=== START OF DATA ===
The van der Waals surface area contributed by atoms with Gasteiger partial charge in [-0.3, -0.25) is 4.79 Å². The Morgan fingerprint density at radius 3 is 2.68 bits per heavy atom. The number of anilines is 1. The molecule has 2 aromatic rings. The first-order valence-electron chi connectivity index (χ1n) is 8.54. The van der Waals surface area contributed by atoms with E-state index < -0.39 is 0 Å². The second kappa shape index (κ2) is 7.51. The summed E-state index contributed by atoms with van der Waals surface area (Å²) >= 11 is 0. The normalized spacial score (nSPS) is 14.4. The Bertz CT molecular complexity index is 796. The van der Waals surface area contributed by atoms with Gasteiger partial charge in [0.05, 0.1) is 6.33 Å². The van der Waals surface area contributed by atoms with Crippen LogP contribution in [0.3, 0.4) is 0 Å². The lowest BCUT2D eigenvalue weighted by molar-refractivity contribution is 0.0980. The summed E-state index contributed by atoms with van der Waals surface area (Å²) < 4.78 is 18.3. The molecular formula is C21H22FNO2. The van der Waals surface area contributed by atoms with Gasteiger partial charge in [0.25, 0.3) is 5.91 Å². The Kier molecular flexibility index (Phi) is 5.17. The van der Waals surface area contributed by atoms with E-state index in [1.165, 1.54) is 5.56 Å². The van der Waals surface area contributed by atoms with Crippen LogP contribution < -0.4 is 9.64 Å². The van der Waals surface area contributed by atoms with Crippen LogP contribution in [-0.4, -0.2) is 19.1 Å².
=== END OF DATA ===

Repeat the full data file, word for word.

The van der Waals surface area contributed by atoms with Gasteiger partial charge in [-0.3, -0.25) is 4.79 Å². The Morgan fingerprint density at radius 3 is 2.68 bits per heavy atom. The number of anilines is 1. The molecule has 2 aromatic rings. The first-order valence-electron chi connectivity index (χ1n) is 8.54. The van der Waals surface area contributed by atoms with E-state index < -0.39 is 0 Å². The second kappa shape index (κ2) is 7.51. The summed E-state index contributed by atoms with van der Waals surface area (Å²) >= 11 is 0. The normalized spacial score (nSPS) is 14.4. The Bertz CT molecular complexity index is 796. The van der Waals surface area contributed by atoms with Gasteiger partial charge in [0.05, 0.1) is 6.33 Å². The van der Waals surface area contributed by atoms with Crippen LogP contribution in [0.3, 0.4) is 0 Å². The lowest BCUT2D eigenvalue weighted by molar-refractivity contribution is 0.0980. The summed E-state index contributed by atoms with van der Waals surface area (Å²) < 4.78 is 18.3. The molecular formula is C21H22FNO2. The van der Waals surface area contributed by atoms with Gasteiger partial charge in [0.25, 0.3) is 5.91 Å². The Kier molecular flexibility index (Phi) is 5.17. The van der Waals surface area contributed by atoms with E-state index in [1.165, 1.54) is 5.56 Å². The van der Waals surface area contributed by atoms with Crippen LogP contribution < -0.4 is 9.64 Å². The van der Waals surface area contributed by atoms with Crippen LogP contribution in [-0.4, -0.2) is 19.1 Å².